The Red Bulletin
Creative Director: Erik Turek
Art Directors: Kasimir Reimann, Miles English
Photo Director: Fritz Schuster
Writer: Andreas Rottenschlager
Photo Editor: Rudi Ubelhor
Photographer: Justin Bastien
Heidi: How did this project stretch you as a photographer?
Justin: This project literally stretched me in half at times with the final shoot day being very intense. We had big waves coming from two directions, freezing cold water, 130 mph rotor wash from the helis ripping into the exposed skin on my face. I spent in total about 10 hours in my wetsuit freezing my ass off, about 3 hours were spent swimming big waves and bad current in a remote location. This whole article could easily be focused on that one day in the surf ops shoot and what it actually took to get the shot. Did I mention, I love this stuff!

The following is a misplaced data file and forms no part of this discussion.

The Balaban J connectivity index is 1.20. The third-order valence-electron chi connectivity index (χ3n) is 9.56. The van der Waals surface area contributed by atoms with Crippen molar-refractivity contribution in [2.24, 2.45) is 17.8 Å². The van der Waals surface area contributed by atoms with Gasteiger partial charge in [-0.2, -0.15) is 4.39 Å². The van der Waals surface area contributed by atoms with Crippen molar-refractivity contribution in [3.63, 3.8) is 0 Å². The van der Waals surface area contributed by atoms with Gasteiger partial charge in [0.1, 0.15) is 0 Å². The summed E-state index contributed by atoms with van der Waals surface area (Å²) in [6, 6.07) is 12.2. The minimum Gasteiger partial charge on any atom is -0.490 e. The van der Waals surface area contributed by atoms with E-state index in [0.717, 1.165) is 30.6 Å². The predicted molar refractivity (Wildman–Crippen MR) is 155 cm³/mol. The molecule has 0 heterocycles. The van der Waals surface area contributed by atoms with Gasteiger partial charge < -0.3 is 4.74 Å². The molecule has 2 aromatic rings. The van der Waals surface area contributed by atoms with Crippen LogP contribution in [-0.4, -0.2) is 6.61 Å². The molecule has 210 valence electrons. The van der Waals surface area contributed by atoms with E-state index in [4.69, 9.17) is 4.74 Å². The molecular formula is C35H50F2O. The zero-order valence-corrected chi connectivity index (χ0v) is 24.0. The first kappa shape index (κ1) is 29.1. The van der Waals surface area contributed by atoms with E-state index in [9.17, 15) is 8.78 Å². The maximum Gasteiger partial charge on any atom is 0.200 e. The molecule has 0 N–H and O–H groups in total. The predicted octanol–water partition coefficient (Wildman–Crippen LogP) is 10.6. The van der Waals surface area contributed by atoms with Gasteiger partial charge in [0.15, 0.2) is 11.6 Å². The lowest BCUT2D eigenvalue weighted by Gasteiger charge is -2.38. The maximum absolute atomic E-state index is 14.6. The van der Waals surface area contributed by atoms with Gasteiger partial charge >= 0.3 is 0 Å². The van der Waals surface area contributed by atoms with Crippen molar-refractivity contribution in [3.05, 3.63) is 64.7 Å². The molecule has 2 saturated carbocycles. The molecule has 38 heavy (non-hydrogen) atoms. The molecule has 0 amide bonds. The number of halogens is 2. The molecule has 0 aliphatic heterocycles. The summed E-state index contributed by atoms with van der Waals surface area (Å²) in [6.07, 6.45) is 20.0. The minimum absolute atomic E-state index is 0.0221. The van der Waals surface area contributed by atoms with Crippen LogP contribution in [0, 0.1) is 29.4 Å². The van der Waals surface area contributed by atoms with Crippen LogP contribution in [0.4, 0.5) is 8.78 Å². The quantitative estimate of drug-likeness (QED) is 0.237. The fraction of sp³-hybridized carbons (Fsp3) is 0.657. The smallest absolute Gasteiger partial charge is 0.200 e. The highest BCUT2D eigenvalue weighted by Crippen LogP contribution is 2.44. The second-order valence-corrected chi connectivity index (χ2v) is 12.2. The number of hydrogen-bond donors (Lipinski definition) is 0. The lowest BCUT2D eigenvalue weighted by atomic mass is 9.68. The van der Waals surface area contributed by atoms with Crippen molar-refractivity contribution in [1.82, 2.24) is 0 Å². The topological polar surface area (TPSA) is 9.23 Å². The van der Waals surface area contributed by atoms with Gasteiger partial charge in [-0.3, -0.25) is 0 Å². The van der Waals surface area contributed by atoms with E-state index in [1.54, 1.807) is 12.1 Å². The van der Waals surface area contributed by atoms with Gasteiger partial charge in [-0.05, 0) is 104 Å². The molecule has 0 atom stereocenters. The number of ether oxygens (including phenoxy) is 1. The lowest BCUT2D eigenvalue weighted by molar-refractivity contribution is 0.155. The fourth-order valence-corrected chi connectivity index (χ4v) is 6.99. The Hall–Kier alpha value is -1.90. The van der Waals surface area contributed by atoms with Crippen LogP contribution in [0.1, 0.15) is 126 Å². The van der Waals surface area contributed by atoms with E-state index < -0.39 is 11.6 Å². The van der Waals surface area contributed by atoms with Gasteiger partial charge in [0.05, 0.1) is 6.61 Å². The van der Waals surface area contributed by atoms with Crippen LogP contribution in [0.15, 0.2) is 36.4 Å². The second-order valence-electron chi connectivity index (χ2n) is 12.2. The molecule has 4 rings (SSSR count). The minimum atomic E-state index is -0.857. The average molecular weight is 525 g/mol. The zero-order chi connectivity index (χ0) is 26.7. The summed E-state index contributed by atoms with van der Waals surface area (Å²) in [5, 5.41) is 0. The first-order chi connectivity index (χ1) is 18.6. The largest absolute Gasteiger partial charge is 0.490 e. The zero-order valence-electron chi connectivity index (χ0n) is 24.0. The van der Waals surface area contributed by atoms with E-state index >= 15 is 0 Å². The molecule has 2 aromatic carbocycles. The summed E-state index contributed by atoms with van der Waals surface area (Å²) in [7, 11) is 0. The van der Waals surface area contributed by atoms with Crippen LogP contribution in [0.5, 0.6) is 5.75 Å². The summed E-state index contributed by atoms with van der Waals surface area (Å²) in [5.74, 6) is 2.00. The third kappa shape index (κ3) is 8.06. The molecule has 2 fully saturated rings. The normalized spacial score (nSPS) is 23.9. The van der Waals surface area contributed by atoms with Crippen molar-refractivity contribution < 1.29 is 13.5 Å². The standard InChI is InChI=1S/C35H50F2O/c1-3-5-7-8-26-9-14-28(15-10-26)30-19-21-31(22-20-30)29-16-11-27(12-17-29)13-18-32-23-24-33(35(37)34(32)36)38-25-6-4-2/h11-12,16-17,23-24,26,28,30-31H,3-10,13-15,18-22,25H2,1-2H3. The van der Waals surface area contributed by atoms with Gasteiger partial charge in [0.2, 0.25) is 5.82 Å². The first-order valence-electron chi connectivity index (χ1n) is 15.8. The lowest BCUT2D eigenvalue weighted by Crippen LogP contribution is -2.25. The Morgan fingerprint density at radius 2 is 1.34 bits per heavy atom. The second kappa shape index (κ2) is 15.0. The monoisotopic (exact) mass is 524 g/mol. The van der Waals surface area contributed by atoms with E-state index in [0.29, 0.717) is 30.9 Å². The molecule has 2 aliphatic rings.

Did you lose any of your motor skills due to the cold?
Of course, being in in cold water for that long everything stops working. You quickly see why people can’t last very long in the cold, open ocean. Even with our super warm Patagonia wetsuits, booties, gloves, mask and snorkel on, everything just become more difficult and exhausting. It’s especially hard to operate a water housing wearing thick gloves and numb hands. It’s funny, your lips are the most exposed and by the time you come from the water and hit cold wind, you can’t talk at all (which my girlfriend would think is good thing at times).
You live in balmy So Cal, did you do any cold weather training?
No, I didn’t do any cold-weather training for this job. I have surfed a lot Alaska and Southern Chile over the years for fun and really enjoy these kinds of conditions and the solitude it brings. I enjoy the remote and wild places other people generally don’t go; the cold is part of that. Also, climbing in the mountains teaches you how to suffer in the cold and to be honest I enjoy the challenge and kind of like suffering. It teaches you a lot.
Did you pitch this to The Red Bulletin? and how often do you work with them?